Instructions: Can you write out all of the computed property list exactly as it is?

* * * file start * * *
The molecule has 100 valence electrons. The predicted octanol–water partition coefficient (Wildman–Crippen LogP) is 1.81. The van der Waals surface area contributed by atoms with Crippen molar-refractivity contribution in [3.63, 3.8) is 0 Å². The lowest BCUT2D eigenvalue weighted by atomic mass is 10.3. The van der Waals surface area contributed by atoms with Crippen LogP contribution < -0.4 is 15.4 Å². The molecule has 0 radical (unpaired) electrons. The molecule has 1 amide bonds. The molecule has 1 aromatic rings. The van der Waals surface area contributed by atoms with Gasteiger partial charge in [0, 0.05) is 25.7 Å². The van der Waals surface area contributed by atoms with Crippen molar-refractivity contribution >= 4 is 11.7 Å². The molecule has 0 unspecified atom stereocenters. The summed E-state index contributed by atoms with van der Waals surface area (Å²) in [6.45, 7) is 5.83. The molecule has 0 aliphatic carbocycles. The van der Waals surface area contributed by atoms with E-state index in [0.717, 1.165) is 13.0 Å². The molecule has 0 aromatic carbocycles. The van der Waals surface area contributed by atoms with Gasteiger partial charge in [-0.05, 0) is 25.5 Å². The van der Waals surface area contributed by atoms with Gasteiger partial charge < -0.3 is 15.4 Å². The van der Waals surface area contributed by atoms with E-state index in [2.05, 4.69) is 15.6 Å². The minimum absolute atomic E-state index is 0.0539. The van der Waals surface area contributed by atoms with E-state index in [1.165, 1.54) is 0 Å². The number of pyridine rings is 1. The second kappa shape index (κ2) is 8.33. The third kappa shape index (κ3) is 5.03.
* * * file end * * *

The molecule has 100 valence electrons. The predicted octanol–water partition coefficient (Wildman–Crippen LogP) is 1.81. The van der Waals surface area contributed by atoms with Crippen molar-refractivity contribution in [3.63, 3.8) is 0 Å². The lowest BCUT2D eigenvalue weighted by atomic mass is 10.3. The van der Waals surface area contributed by atoms with Crippen LogP contribution < -0.4 is 15.4 Å². The molecule has 0 radical (unpaired) electrons. The molecule has 1 amide bonds. The molecule has 1 aromatic rings. The van der Waals surface area contributed by atoms with Gasteiger partial charge in [0, 0.05) is 25.7 Å². The van der Waals surface area contributed by atoms with Crippen molar-refractivity contribution >= 4 is 11.7 Å². The molecule has 0 unspecified atom stereocenters. The summed E-state index contributed by atoms with van der Waals surface area (Å²) in [6.45, 7) is 5.83. The molecule has 0 aliphatic carbocycles. The van der Waals surface area contributed by atoms with E-state index in [0.717, 1.165) is 13.0 Å². The molecule has 0 aromatic carbocycles. The van der Waals surface area contributed by atoms with Gasteiger partial charge in [-0.05, 0) is 25.5 Å². The van der Waals surface area contributed by atoms with Gasteiger partial charge < -0.3 is 15.4 Å². The van der Waals surface area contributed by atoms with E-state index in [2.05, 4.69) is 15.6 Å². The minimum absolute atomic E-state index is 0.0539. The van der Waals surface area contributed by atoms with E-state index in [1.165, 1.54) is 0 Å². The number of pyridine rings is 1. The second kappa shape index (κ2) is 8.33. The third kappa shape index (κ3) is 5.03.